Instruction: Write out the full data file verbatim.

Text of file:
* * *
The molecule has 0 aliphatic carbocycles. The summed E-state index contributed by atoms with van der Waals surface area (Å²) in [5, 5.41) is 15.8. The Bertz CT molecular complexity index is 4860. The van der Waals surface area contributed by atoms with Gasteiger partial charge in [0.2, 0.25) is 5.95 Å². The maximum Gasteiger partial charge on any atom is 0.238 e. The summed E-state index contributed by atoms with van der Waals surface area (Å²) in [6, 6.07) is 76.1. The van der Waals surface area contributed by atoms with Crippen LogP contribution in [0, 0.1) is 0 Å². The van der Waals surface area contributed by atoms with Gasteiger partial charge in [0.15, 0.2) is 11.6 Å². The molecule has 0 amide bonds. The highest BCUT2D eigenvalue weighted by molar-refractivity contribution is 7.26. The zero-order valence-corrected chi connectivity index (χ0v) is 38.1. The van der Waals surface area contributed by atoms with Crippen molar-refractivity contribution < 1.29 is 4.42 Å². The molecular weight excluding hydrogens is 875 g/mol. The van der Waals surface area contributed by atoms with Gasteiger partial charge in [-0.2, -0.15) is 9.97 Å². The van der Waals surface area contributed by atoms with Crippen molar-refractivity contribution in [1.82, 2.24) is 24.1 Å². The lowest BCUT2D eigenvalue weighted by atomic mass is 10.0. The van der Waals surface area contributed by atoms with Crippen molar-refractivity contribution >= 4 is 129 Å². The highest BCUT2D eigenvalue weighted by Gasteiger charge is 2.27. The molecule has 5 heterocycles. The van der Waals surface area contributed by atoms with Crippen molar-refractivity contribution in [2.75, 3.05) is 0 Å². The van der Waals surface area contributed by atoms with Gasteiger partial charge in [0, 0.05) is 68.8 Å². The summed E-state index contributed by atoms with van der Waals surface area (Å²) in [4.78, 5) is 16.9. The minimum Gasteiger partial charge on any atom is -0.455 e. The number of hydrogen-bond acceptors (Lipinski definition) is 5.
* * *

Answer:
The molecule has 0 aliphatic carbocycles. The summed E-state index contributed by atoms with van der Waals surface area (Å²) in [5, 5.41) is 15.8. The Bertz CT molecular complexity index is 4860. The van der Waals surface area contributed by atoms with Gasteiger partial charge in [0.2, 0.25) is 5.95 Å². The maximum Gasteiger partial charge on any atom is 0.238 e. The summed E-state index contributed by atoms with van der Waals surface area (Å²) in [6, 6.07) is 76.1. The van der Waals surface area contributed by atoms with Crippen LogP contribution in [0, 0.1) is 0 Å². The van der Waals surface area contributed by atoms with Gasteiger partial charge in [0.15, 0.2) is 11.6 Å². The molecule has 0 amide bonds. The highest BCUT2D eigenvalue weighted by molar-refractivity contribution is 7.26. The zero-order valence-corrected chi connectivity index (χ0v) is 38.1. The van der Waals surface area contributed by atoms with Crippen molar-refractivity contribution < 1.29 is 4.42 Å². The molecular weight excluding hydrogens is 875 g/mol. The van der Waals surface area contributed by atoms with Gasteiger partial charge in [-0.2, -0.15) is 9.97 Å². The van der Waals surface area contributed by atoms with Crippen molar-refractivity contribution in [1.82, 2.24) is 24.1 Å². The lowest BCUT2D eigenvalue weighted by atomic mass is 10.0. The van der Waals surface area contributed by atoms with Crippen molar-refractivity contribution >= 4 is 129 Å². The highest BCUT2D eigenvalue weighted by Gasteiger charge is 2.27. The molecule has 5 heterocycles. The van der Waals surface area contributed by atoms with Crippen molar-refractivity contribution in [2.75, 3.05) is 0 Å². The van der Waals surface area contributed by atoms with Gasteiger partial charge in [0, 0.05) is 68.8 Å². The summed E-state index contributed by atoms with van der Waals surface area (Å²) in [4.78, 5) is 16.9. The minimum Gasteiger partial charge on any atom is -0.455 e. The number of hydrogen-bond acceptors (Lipinski definition) is 5.